Beraber is a new alias of underground Amsterdam beat-maker Baris Akardere, a producer arguably best known for his blazed, hip-hop influenced work as Sotu the Traveller. For his first outing on hometown imprint La Freund, he unfurls a wonderfully evocative and life-affirming range of melodious deep house jams. There's a classic Ben Cormac feel to warm and starry opener "Sun Ritual", while "Ugly" wraps woozy, twinkling synth chords around a chunkier, analogue-rich groove. Check also the subtle electro rhythms and cascading synth melodies of "Introspect", the deep and jazzy shuffle of "Forest Rain" (a thing of rare beauty) and the first light rush of yearning closer "Sea Feels". Arguably best of all, though, is the dub-tinged breeziness and lilting positivity of Vincent Floyd's remix of "Sun Ritual".
Any chef will tell you that tasty dishes can be made from offal, so it's little surprise to find that the quartet of "Off Cuts" served up on this Ooft! EP tend towards the delicious. Check, for example, the loved-up, riff-heavy house bliss of "High Hopes", where a marrow-rich chord sauce is lightly drizzled over a sparse and unfussy machine groove, or the retro-futurist sweetbread that is low-slung late night throb-job "Inner Space". Arguably even better is the sugary-sweet slo-mo bliss of tropical dream house shuffler "Choogles", while standout opener "Erotic Ashtray" layers saucer-eyed spoken word samples over an intensely blissful and dreamy deep house groove. It sounds like a long-lost Dream II Science track, which is no bad thing in our book.
Crosstown Rebels boss Damian Lazarus has described Spirits, the label's new annual compilation series, as "a fresh psychedelic journey into the mind". While that might be over-egging the (Christmas) pudding a bit, there's definitely a deep, humid and occasionally hallucinatory feel to many of the showcased tracks, which mostly sit somewhere between lucid deep house and skewed tech-house wonkiness. Wisely, Lazarus has chosen tracks from new and rising stars of his various labels, with highlights coming from the likes of Magit Cacoon (the bass-heavy, Innervisions-esque "Nonsense"), Raw District (the foreboding last night hypnotism of "Another Way", featuring folksy vocalist Alice Rose) and Nico Stajan and David Mayer, whose brilliant "Killing Your Lover" layers an eyes-closed Jan Blomqvist vocal over dense but groovy tribal drums.
Colm K has been delivering occasional chunks of soul-fired dance music since the dawn of the decade, variously touching on deep house, hip-hop, soul, dub and jazz. That deep-rooted eclecticism is naturally at the heart of the Heights EP, which marks his first appearance on All City. Opener "Seeing" is a jaunty peak-time delight, with twinkling electronics and jazzy chords riding a tough-but-bouncy tropical deep house groove, while water is a hazy and fragrant stroll through Jazzmatazz style instrumental hip-hop territory with added electrofunk synth solos. He doffs a cap towards the masters of deep, jazzy and soulful deep house on bass-heavy shuffler "Affinity" before booking a one-way trip to somewhere hot and sunny via the languid downtempo delight that is closer "Summary".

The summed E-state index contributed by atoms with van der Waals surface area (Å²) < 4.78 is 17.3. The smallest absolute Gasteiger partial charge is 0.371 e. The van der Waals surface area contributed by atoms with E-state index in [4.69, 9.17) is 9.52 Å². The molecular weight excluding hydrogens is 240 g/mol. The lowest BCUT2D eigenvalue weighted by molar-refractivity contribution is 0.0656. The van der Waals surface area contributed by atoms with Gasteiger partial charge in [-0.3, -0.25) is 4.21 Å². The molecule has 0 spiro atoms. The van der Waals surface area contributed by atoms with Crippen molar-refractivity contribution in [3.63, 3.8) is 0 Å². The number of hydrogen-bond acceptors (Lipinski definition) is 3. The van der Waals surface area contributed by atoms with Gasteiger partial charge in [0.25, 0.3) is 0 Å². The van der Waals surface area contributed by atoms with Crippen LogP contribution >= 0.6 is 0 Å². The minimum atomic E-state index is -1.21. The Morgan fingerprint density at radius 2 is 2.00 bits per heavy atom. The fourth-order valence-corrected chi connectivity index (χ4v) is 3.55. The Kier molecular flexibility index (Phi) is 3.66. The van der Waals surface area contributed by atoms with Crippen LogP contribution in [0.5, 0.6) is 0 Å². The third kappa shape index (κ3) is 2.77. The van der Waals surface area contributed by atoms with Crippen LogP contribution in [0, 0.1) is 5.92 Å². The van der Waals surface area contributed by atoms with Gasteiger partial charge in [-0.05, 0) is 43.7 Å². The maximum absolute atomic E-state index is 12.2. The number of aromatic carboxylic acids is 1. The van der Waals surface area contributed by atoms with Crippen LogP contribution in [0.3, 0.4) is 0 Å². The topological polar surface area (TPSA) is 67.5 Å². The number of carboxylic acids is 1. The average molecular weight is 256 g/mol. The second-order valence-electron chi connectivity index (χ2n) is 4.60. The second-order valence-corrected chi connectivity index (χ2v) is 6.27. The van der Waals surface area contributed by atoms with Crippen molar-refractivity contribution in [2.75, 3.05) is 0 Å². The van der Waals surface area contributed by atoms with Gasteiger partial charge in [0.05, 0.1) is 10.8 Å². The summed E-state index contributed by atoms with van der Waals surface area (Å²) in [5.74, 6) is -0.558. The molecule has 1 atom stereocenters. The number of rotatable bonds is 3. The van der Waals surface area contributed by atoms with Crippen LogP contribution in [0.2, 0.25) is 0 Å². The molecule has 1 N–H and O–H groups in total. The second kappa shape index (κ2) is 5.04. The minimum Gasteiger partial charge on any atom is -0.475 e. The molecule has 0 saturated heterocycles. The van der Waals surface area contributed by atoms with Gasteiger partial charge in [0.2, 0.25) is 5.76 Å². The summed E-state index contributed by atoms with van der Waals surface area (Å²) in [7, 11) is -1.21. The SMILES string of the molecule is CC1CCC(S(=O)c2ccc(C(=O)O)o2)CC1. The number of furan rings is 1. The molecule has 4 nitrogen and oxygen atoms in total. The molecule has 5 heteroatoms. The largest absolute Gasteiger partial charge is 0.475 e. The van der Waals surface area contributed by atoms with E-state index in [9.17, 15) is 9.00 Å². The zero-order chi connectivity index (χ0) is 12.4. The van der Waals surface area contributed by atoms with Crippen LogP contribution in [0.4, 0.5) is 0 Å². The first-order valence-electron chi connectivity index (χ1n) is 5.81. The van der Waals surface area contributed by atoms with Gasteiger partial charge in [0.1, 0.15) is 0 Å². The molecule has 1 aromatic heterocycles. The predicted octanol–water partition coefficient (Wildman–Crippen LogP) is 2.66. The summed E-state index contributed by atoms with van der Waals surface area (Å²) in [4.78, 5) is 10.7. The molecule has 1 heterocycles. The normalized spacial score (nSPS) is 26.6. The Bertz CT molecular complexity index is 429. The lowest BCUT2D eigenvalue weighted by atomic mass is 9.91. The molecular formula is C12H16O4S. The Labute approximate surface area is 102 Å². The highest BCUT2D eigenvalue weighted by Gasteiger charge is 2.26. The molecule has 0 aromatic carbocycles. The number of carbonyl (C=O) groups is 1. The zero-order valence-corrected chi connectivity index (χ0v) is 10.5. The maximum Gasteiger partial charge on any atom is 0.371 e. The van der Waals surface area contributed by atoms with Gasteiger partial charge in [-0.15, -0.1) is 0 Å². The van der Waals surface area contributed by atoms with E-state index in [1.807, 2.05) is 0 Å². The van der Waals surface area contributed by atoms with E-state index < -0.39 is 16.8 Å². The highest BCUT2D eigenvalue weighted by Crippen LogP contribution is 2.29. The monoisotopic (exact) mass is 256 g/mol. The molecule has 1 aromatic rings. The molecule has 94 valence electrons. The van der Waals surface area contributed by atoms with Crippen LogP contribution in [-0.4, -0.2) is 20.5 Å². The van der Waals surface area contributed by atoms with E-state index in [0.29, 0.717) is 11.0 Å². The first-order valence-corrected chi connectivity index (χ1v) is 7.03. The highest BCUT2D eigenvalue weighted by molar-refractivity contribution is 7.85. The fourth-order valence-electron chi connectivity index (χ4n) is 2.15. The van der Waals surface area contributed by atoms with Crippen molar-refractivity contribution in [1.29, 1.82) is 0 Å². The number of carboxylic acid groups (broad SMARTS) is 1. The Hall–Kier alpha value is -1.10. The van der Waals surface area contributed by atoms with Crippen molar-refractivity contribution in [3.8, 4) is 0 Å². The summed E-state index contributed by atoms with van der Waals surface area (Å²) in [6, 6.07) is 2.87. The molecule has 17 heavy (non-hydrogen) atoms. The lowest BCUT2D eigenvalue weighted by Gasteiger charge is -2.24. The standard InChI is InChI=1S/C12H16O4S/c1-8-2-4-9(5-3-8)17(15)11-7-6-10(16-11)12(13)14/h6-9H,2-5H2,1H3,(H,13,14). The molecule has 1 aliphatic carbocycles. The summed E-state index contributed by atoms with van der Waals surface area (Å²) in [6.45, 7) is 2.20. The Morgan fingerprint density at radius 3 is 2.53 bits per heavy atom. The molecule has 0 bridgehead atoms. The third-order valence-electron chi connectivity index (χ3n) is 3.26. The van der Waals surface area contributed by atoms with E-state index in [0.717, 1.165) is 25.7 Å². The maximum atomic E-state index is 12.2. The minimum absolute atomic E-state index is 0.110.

Jamie Russell's Sneaker Social Club is one of those labels that just don't give a damn. We love them for that. Across its catalogue, you'll find an array of releases spanning from Bass Clef to Neil Landstrumm, and all sorts of continuous newcomers, such as this latest EP from the unknown Dream Cycle. It ain't really house and it ain't really tech, but somewhere in between, peppered and smoked with just the right amount of UK bass sensitivity. To give you a taster, "Dream 93" is a resurrection of the jungle and breakcore movement, stripped-back and repurposed for the 2017 mentality, while "Start Like It's Hot" takes some lessons from peeps like Leo Anibaldi - pure deep house magic! "Paradise State" is another magnetic jungle reinterpretation, and Them & Us' remix of "Absolutely" floats the waves drone and ambient with a touch of class rarely heard these days. Most importantly, Dream Cycle seems to be all about movement and progression. Two winning tactics.



Private Agenda are a Berlin-based crew of smooth cruising Balearic sailors that have previously shored up on International Feel. This new record for Nunorthen Soul leads in with the mellow, reflective "Dusk", a jam bursting with musicality from every bar. "Dawn" places the piano at the forefront of the mix, curling out a beatless ballad loaded with Mediterranean romance which Faze Action dutifully scoop up and spread over a steady pulse of laconic house music. Ron Basejam takes the track and creates a funkier beatdown for it, while Ian Blevins creates the most club-minded version on the record, without sacrificing the dreamy tone of the original.
The clubs and DJs of Glasgow inspired this label, and so they asked their favourite producers from the city if they would make a track that was specifically designed for their crowd. They are said to be are really happy with the results. Features tracks from the likes of Jasper James, JD Twitch, Illyus & Barrientos, Dalfie and (the Sub Club's) and Domenic Cappello alongside some brilliant producers that you might not have heard of. Most of all, you can really hear what Glasgow Underground, and the city itself, is all about right now. Highlights include Hammer's late night, strobe-lit tunnel vision on "Rails", label head honcho Kevin McKay's tough swing-fuelled bounce on "You Got Me Down" and Idamos rework of the legendary US duo Mateo & Matos on "The Real Thing". Honourable mentions also to Huntleys + Palmers main man Auntie Flo on the deeply sublime balearica of "Desert Island". So there you have it: 15 tracks from house to hip-hop, techno to deep house, all made in Glasgow.